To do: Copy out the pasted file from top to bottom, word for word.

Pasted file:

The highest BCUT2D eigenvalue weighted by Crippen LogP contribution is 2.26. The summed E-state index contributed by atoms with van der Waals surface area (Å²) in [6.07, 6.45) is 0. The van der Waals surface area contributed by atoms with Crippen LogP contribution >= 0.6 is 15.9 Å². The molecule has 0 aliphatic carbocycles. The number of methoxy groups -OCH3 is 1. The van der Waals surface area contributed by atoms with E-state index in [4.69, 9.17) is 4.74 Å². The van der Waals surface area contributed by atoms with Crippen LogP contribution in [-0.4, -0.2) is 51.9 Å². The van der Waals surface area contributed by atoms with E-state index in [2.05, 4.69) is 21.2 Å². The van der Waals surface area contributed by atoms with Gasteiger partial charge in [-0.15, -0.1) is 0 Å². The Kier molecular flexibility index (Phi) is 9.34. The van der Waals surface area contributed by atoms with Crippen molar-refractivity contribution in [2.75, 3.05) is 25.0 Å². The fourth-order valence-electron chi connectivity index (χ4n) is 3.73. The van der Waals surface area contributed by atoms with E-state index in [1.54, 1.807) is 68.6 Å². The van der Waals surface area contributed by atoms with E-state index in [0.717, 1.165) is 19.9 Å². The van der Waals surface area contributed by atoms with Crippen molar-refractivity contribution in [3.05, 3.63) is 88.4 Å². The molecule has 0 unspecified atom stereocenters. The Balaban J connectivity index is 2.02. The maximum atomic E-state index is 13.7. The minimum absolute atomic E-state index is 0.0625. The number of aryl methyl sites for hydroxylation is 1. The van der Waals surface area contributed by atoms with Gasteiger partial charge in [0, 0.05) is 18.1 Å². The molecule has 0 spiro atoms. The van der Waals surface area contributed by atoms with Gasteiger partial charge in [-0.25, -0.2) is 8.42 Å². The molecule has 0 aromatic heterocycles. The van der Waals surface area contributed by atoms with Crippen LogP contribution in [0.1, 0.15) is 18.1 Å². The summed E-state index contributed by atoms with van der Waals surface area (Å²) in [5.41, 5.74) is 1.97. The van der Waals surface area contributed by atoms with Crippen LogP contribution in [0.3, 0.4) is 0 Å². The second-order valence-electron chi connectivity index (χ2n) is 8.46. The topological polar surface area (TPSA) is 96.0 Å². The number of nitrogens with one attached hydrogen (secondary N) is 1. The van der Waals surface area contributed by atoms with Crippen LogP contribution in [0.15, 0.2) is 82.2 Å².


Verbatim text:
The highest BCUT2D eigenvalue weighted by Crippen LogP contribution is 2.26. The summed E-state index contributed by atoms with van der Waals surface area (Å²) in [6.07, 6.45) is 0. The van der Waals surface area contributed by atoms with Crippen LogP contribution >= 0.6 is 15.9 Å². The molecule has 0 aliphatic carbocycles. The number of methoxy groups -OCH3 is 1. The van der Waals surface area contributed by atoms with E-state index in [4.69, 9.17) is 4.74 Å². The van der Waals surface area contributed by atoms with Crippen LogP contribution in [-0.4, -0.2) is 51.9 Å². The van der Waals surface area contributed by atoms with E-state index in [2.05, 4.69) is 21.2 Å². The van der Waals surface area contributed by atoms with Gasteiger partial charge in [-0.15, -0.1) is 0 Å². The Kier molecular flexibility index (Phi) is 9.34. The van der Waals surface area contributed by atoms with Crippen molar-refractivity contribution in [2.75, 3.05) is 25.0 Å². The fourth-order valence-electron chi connectivity index (χ4n) is 3.73. The van der Waals surface area contributed by atoms with E-state index in [1.54, 1.807) is 68.6 Å². The van der Waals surface area contributed by atoms with E-state index in [0.717, 1.165) is 19.9 Å². The van der Waals surface area contributed by atoms with Crippen molar-refractivity contribution in [3.05, 3.63) is 88.4 Å². The molecule has 0 unspecified atom stereocenters. The Balaban J connectivity index is 2.02. The maximum atomic E-state index is 13.7. The minimum absolute atomic E-state index is 0.0625. The number of aryl methyl sites for hydroxylation is 1. The van der Waals surface area contributed by atoms with Gasteiger partial charge in [0, 0.05) is 18.1 Å². The molecule has 0 spiro atoms. The van der Waals surface area contributed by atoms with Gasteiger partial charge in [-0.25, -0.2) is 8.42 Å². The molecule has 0 aromatic heterocycles. The van der Waals surface area contributed by atoms with Crippen LogP contribution in [0.1, 0.15) is 18.1 Å². The summed E-state index contributed by atoms with van der Waals surface area (Å²) in [5.41, 5.74) is 1.97. The van der Waals surface area contributed by atoms with Crippen LogP contribution in [0.3, 0.4) is 0 Å². The second-order valence-electron chi connectivity index (χ2n) is 8.46. The topological polar surface area (TPSA) is 96.0 Å². The number of nitrogens with one attached hydrogen (secondary N) is 1. The van der Waals surface area contributed by atoms with Crippen LogP contribution in [0.15, 0.2) is 82.2 Å².